A study in the BMJ suggests that women and men can gain almost a decade of life free of cancer, heart problems, and type-2 diabetes as a result of a healthy lifestyle. But what does that imply?
It means that you must exercise regularly, drink in moderation, maintain a healthy weight, a good diet, and no smoking.
The EU research by Dr. Frank Hu of Harvard School of Public Health in Boston is based on 111,000 people tracked for more than 20 years.
What was the study about?
The research included 50-year-old participants, who were asked if they ever smoke, follow a balanced diet, have at least 30 minutes of activity every day, have a body mass index (BMI) between 18.5 and 24.9, and if they drink beer or wine moderately.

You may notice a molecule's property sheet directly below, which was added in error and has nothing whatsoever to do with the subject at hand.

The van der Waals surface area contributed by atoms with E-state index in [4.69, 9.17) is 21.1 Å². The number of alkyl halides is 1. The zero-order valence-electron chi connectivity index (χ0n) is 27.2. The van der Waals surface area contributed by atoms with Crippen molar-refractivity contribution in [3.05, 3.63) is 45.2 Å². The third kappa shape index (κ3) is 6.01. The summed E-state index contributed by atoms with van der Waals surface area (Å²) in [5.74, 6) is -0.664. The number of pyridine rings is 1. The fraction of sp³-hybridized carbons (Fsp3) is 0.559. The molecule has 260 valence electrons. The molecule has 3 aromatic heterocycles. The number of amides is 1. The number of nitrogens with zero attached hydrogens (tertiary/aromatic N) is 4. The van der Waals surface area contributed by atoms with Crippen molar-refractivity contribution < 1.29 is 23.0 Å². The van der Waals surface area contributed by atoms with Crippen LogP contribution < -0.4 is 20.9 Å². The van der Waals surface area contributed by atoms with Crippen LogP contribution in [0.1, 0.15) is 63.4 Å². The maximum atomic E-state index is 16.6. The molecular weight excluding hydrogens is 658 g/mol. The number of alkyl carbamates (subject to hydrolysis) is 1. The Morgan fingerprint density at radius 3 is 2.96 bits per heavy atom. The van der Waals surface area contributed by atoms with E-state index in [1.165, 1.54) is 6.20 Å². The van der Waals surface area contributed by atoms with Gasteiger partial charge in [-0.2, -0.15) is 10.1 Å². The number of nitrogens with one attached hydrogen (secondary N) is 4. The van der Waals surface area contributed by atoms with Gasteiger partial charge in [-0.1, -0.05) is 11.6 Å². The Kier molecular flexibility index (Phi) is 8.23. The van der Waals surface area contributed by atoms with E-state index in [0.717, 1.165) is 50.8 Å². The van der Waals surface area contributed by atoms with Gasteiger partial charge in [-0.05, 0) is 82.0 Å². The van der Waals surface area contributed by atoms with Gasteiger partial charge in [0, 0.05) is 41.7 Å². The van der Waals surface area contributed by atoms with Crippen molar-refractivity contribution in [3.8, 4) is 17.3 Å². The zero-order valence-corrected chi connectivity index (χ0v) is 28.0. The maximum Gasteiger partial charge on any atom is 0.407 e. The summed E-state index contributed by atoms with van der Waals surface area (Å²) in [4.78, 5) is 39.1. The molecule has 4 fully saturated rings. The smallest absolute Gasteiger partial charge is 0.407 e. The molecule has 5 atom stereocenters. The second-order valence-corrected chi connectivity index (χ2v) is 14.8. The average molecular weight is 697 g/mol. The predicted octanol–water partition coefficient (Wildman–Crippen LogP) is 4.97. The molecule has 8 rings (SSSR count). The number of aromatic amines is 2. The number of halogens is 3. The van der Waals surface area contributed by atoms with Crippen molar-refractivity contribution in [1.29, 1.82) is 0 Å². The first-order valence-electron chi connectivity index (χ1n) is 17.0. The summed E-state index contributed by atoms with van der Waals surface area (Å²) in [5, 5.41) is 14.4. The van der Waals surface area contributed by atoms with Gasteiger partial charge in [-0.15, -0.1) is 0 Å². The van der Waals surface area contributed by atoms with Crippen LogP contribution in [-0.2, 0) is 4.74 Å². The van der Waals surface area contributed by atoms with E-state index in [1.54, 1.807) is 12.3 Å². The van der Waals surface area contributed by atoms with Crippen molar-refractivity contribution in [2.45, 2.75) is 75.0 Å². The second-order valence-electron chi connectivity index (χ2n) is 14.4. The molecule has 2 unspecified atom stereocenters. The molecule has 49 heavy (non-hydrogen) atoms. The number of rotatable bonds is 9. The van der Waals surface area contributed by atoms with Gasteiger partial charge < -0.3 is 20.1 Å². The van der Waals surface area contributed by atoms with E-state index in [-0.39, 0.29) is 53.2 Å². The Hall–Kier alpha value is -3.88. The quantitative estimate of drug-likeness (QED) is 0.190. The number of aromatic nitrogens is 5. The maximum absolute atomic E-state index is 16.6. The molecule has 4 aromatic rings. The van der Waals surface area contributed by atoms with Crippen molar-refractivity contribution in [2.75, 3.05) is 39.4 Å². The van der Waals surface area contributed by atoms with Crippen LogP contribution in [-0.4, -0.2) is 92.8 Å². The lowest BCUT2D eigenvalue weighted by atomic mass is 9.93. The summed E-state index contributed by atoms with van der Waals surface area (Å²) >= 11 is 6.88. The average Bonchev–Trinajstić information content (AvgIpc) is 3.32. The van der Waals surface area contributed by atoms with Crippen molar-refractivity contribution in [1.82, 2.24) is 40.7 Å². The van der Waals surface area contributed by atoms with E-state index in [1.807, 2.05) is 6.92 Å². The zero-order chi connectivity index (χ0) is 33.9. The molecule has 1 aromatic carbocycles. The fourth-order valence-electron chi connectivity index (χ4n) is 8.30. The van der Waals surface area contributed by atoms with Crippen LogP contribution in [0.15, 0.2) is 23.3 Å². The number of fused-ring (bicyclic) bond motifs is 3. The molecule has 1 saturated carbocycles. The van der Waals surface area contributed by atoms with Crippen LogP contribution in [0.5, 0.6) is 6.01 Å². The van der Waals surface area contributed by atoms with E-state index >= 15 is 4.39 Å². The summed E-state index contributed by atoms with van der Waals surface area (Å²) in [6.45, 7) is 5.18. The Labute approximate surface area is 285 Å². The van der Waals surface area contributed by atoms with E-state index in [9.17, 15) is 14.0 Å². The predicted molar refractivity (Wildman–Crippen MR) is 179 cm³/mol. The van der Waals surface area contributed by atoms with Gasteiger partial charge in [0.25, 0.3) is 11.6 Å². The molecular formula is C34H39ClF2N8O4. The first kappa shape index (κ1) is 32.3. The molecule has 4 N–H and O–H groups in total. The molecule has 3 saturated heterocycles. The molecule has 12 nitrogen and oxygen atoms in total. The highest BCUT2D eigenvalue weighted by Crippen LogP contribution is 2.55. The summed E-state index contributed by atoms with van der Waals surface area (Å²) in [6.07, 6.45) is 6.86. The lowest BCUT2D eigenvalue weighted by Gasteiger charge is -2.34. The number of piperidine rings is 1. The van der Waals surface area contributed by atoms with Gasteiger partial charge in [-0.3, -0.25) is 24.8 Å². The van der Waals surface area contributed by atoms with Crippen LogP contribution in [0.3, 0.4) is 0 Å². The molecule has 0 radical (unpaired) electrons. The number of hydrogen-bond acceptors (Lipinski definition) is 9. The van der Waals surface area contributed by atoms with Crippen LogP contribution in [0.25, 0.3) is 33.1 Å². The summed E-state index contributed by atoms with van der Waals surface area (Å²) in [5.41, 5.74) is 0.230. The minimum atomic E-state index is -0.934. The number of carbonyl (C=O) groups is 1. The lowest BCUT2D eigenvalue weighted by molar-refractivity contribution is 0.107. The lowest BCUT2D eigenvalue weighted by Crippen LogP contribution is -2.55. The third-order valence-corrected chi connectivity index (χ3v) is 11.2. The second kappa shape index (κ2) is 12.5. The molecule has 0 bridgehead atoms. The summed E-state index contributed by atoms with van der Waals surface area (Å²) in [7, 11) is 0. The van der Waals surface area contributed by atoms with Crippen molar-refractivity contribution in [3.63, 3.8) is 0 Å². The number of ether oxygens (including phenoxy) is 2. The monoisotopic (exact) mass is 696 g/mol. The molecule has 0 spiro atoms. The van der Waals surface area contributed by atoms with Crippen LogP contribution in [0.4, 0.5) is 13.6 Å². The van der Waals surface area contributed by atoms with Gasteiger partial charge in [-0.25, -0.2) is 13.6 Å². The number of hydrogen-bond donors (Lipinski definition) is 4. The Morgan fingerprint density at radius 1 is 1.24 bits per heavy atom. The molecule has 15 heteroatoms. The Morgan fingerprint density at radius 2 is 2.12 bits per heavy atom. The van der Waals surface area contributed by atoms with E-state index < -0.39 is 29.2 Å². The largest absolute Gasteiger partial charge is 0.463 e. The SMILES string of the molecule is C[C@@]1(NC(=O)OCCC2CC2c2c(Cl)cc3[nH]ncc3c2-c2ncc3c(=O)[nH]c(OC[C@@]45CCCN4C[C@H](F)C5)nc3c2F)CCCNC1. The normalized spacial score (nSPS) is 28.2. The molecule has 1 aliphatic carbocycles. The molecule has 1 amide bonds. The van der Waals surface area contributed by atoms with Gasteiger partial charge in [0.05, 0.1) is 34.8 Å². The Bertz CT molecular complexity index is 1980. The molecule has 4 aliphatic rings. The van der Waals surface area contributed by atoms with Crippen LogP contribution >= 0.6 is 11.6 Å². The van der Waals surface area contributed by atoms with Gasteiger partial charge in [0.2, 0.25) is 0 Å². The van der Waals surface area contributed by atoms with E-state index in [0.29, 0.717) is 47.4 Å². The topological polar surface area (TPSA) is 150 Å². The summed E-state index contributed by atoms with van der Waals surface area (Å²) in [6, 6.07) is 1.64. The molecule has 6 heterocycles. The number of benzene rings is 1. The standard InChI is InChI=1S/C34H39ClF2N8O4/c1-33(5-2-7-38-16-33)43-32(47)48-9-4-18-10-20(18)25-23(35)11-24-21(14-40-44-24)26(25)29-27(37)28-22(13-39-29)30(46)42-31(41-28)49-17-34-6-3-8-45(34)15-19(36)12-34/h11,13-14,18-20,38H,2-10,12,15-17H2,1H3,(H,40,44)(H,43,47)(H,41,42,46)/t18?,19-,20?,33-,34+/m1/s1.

Women who said they met four out of five criteria lived an average of another 34 years free of cancer, cardiovascular disease (such as heart attacks and strokes), and type-2 diabetes, i.e., more than 10 years longer than those who did not. For healthy men, it meant another 31 years of disease-free life, more than seven years extra than unhealthy men could expect.
The difference between women and men may be linked to the fact that women live longer than men, on average. But what is true for both sexes – according to the research – is that not only did a healthy lifestyle reduce the risk of cancer, cardiovascular disease, and type-2 diabetes, it also improved survival if men and women were diagnosed with any of the diseases, which are the most common diseases in old age.